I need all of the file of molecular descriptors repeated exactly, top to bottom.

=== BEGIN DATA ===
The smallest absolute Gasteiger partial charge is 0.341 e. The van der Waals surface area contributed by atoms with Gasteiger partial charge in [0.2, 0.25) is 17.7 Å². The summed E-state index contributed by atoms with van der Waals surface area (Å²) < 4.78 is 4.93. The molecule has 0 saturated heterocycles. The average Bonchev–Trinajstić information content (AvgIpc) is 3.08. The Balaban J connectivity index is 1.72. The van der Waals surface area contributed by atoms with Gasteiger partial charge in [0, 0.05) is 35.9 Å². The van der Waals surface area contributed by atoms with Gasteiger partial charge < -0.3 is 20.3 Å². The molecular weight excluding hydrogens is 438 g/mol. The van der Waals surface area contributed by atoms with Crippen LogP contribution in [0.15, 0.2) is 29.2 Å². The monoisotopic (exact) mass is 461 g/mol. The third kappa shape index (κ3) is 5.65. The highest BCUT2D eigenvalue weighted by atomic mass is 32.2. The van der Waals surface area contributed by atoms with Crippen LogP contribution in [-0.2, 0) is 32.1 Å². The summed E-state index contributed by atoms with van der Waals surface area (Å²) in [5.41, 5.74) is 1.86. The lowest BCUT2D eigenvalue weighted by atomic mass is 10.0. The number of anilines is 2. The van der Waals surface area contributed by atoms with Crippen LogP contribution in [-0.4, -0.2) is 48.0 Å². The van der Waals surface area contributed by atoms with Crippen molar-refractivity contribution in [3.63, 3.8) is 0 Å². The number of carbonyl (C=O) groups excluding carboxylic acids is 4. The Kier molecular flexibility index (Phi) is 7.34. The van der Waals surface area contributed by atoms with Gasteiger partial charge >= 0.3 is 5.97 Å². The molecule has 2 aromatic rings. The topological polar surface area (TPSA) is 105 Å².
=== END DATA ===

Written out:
The smallest absolute Gasteiger partial charge is 0.341 e. The van der Waals surface area contributed by atoms with Gasteiger partial charge in [0.2, 0.25) is 17.7 Å². The summed E-state index contributed by atoms with van der Waals surface area (Å²) < 4.78 is 4.93. The molecule has 0 saturated heterocycles. The average Bonchev–Trinajstić information content (AvgIpc) is 3.08. The Balaban J connectivity index is 1.72. The van der Waals surface area contributed by atoms with Gasteiger partial charge in [0, 0.05) is 35.9 Å². The van der Waals surface area contributed by atoms with Gasteiger partial charge < -0.3 is 20.3 Å². The molecular weight excluding hydrogens is 438 g/mol. The van der Waals surface area contributed by atoms with Crippen LogP contribution in [0.15, 0.2) is 29.2 Å². The monoisotopic (exact) mass is 461 g/mol. The third kappa shape index (κ3) is 5.65. The highest BCUT2D eigenvalue weighted by atomic mass is 32.2. The van der Waals surface area contributed by atoms with Crippen LogP contribution in [-0.2, 0) is 32.1 Å². The summed E-state index contributed by atoms with van der Waals surface area (Å²) in [5.41, 5.74) is 1.86. The lowest BCUT2D eigenvalue weighted by atomic mass is 10.0. The number of anilines is 2. The van der Waals surface area contributed by atoms with Crippen LogP contribution in [-0.4, -0.2) is 48.0 Å². The van der Waals surface area contributed by atoms with Crippen molar-refractivity contribution in [3.63, 3.8) is 0 Å². The number of carbonyl (C=O) groups excluding carboxylic acids is 4. The Kier molecular flexibility index (Phi) is 7.34. The van der Waals surface area contributed by atoms with Gasteiger partial charge >= 0.3 is 5.97 Å². The molecule has 2 aromatic rings. The topological polar surface area (TPSA) is 105 Å².